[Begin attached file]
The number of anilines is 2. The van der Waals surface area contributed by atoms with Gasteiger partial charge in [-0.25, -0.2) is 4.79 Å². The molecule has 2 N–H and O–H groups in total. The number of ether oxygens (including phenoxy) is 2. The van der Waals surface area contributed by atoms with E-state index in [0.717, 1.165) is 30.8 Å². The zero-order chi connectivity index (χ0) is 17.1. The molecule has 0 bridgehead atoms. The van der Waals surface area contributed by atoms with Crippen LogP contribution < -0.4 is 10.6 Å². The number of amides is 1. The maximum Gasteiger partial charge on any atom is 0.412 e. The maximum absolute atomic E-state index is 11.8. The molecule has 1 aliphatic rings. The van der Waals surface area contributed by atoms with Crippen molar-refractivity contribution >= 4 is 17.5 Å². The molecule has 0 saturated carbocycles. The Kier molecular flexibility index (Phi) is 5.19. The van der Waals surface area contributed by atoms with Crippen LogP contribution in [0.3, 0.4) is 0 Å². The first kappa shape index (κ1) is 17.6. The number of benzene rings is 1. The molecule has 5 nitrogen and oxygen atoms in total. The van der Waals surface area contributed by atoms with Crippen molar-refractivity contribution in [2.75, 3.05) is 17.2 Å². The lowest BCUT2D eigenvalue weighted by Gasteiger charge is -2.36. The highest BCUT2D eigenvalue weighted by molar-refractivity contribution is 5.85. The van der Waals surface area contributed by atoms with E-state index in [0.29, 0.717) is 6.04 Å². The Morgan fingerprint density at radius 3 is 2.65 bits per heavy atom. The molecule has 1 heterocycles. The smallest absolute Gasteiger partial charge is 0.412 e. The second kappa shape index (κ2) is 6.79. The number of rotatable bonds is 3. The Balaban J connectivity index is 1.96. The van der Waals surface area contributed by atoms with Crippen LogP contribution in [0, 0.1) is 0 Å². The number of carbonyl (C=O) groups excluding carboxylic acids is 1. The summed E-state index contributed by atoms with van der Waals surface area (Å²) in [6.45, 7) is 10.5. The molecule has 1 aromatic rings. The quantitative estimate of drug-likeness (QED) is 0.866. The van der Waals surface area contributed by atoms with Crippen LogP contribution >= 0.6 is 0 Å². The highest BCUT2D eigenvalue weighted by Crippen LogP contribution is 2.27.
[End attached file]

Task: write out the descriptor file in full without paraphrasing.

The number of anilines is 2. The van der Waals surface area contributed by atoms with Gasteiger partial charge in [-0.25, -0.2) is 4.79 Å². The molecule has 2 N–H and O–H groups in total. The number of ether oxygens (including phenoxy) is 2. The van der Waals surface area contributed by atoms with E-state index in [0.717, 1.165) is 30.8 Å². The zero-order chi connectivity index (χ0) is 17.1. The molecule has 0 bridgehead atoms. The van der Waals surface area contributed by atoms with Crippen LogP contribution < -0.4 is 10.6 Å². The number of amides is 1. The maximum Gasteiger partial charge on any atom is 0.412 e. The maximum absolute atomic E-state index is 11.8. The molecule has 1 aliphatic rings. The van der Waals surface area contributed by atoms with Crippen molar-refractivity contribution >= 4 is 17.5 Å². The molecule has 0 saturated carbocycles. The Kier molecular flexibility index (Phi) is 5.19. The van der Waals surface area contributed by atoms with Crippen LogP contribution in [0.3, 0.4) is 0 Å². The first kappa shape index (κ1) is 17.6. The number of benzene rings is 1. The molecule has 5 nitrogen and oxygen atoms in total. The van der Waals surface area contributed by atoms with Crippen molar-refractivity contribution in [2.75, 3.05) is 17.2 Å². The lowest BCUT2D eigenvalue weighted by Gasteiger charge is -2.36. The highest BCUT2D eigenvalue weighted by molar-refractivity contribution is 5.85. The van der Waals surface area contributed by atoms with E-state index in [0.29, 0.717) is 6.04 Å². The Morgan fingerprint density at radius 3 is 2.65 bits per heavy atom. The molecule has 1 heterocycles. The smallest absolute Gasteiger partial charge is 0.412 e. The second kappa shape index (κ2) is 6.79. The number of rotatable bonds is 3. The Balaban J connectivity index is 1.96. The van der Waals surface area contributed by atoms with Crippen LogP contribution in [0, 0.1) is 0 Å². The number of carbonyl (C=O) groups excluding carboxylic acids is 1. The summed E-state index contributed by atoms with van der Waals surface area (Å²) in [6.45, 7) is 10.5. The molecule has 1 aromatic rings. The quantitative estimate of drug-likeness (QED) is 0.866. The van der Waals surface area contributed by atoms with Crippen LogP contribution >= 0.6 is 0 Å². The highest BCUT2D eigenvalue weighted by Crippen LogP contribution is 2.27.